3 Titillating True Crime Docs That Will Give You the Chills
WHY YOU SHOULD CARE
Because IRL crime is the most compelling to watch.
By Seth Ferranti
The true crime genre has exploded in recent years, with Making a Murderer and The Jinx captivating audiences and drawing interest to a cutthroat world. Here gangsters, murderers, criminals, drug addicts, prostitutes, snitches, scam artists and law enforcement coexist — some plotting the demise of others, and some just trying to make a buck. Here are three true crime documentaries to check out next.
In the 1980s, when the Colombian cartels were pumping tons of kilos into Los Angeles, “Freeway” Ricky Ross was an illiterate King of Cocaine. But after getting caught and receiving a life sentence, he learned how to read and got his case overturned. Filmed in the 2010s after his release, the documentary is a harrowing journey into the mind of a man who left prison with nothing, but rebuilt his life, despite being a victim of police corruption, the CIA and the government. Ross says the film’s overall message is also what he tries to tell kids: “No matter where you’re at in life, you can always bounce back.” The 2015 film by Marc Levin mixes archival footage and interviews with Ross and others, outlining the impact of crack cocaine on society. “I knew my story had that kind of magnitude.” Ross says. “I always knew that, but for [the making of the film] to actually happen, it let me know that the way I thought was correct.”
Known as the Black Godfather, Frank “Pee Wee” Matthews was the first African-American drug lord to loosen the Italian mafia’s stranglehold on heroin importation. The North Carolina native and Brooklyn transplant ran a drug empire that stretched from New York to cities across the nation in the late ’60s and early ’70s. Eventually Matthews was arrested, but he disappeared, allegedly with $20 million in cash — it’s a compelling mystery still under investigation today. Al Profit’s film (2012) paints a picture of the drug lord in all his grandeur, scheming and excess. Interviews with gangland experts, ex-criminals and law enforcement types are juxtaposed with Blaxploitation-era photos, court documents and speculation. “Frank Matthews was the black Keyser Söze, the guy from The Usual Suspects,” Profit tells OZY. “When we started working on the doc, we didn’t know if he was a real person or not because the stories were so fantastic, but it turns out they were all true.”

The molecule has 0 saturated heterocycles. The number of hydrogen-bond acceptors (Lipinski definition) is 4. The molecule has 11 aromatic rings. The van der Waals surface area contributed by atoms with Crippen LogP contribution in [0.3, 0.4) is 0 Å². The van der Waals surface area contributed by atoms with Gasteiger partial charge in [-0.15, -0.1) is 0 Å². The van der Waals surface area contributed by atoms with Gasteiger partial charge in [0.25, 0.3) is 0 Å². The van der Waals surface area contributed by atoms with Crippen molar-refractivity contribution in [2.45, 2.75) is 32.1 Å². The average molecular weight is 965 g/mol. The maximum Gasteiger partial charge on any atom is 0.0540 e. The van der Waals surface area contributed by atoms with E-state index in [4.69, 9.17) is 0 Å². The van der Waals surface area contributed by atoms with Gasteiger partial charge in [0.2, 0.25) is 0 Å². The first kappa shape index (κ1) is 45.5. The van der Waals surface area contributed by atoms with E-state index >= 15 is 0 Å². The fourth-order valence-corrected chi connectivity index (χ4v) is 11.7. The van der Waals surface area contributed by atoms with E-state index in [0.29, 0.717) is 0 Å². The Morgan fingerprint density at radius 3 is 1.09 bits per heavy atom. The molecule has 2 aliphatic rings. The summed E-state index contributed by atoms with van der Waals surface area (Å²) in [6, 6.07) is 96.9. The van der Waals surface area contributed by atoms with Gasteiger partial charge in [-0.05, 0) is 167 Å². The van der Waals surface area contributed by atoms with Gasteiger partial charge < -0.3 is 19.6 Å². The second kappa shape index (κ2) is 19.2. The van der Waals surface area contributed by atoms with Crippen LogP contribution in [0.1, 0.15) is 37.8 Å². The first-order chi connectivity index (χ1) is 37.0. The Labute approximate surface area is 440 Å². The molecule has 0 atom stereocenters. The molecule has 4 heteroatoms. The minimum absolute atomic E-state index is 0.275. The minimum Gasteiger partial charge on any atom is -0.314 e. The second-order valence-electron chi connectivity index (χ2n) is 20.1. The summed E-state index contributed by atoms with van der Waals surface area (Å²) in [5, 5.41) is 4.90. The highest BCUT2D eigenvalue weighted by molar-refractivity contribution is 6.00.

When the Black Mafia Family (BMF) — an inner-city, Detroit-based drug ring — moved their operation to Atlanta in the early 2000s, they rocketed to infamy in the city’s underworld and hip-hop community. Demetrius Flenory, aka Big Meech, thought he could finance his way into the rap game, but he was busted before he could make the transition from drug lord to rap mogul and sentenced to 30-something years in federal prison. Told through interviews, exclusive photos and news reports, the 2012 film profiles the BMF in all their glory, before the Drug Enforcement Administration (DEA) took them down after an investigation that spanned 15 years. “Having access to the DEA allowed me to see the real story, and meeting Meech in jail was unforgettable,” says director Don Sikorski. He’s since transitioned his love of the true crime genre to Hollywood, going on to produce blockbusters like The Infiltrator (2016) with Bryan Cranston.
- Seth Ferranti, Seth Ferranti writes for vice.com, thefix.com and ozy.com. He has written seven true crime books which are available at gorillaconvict.com.Contact Seth Ferranti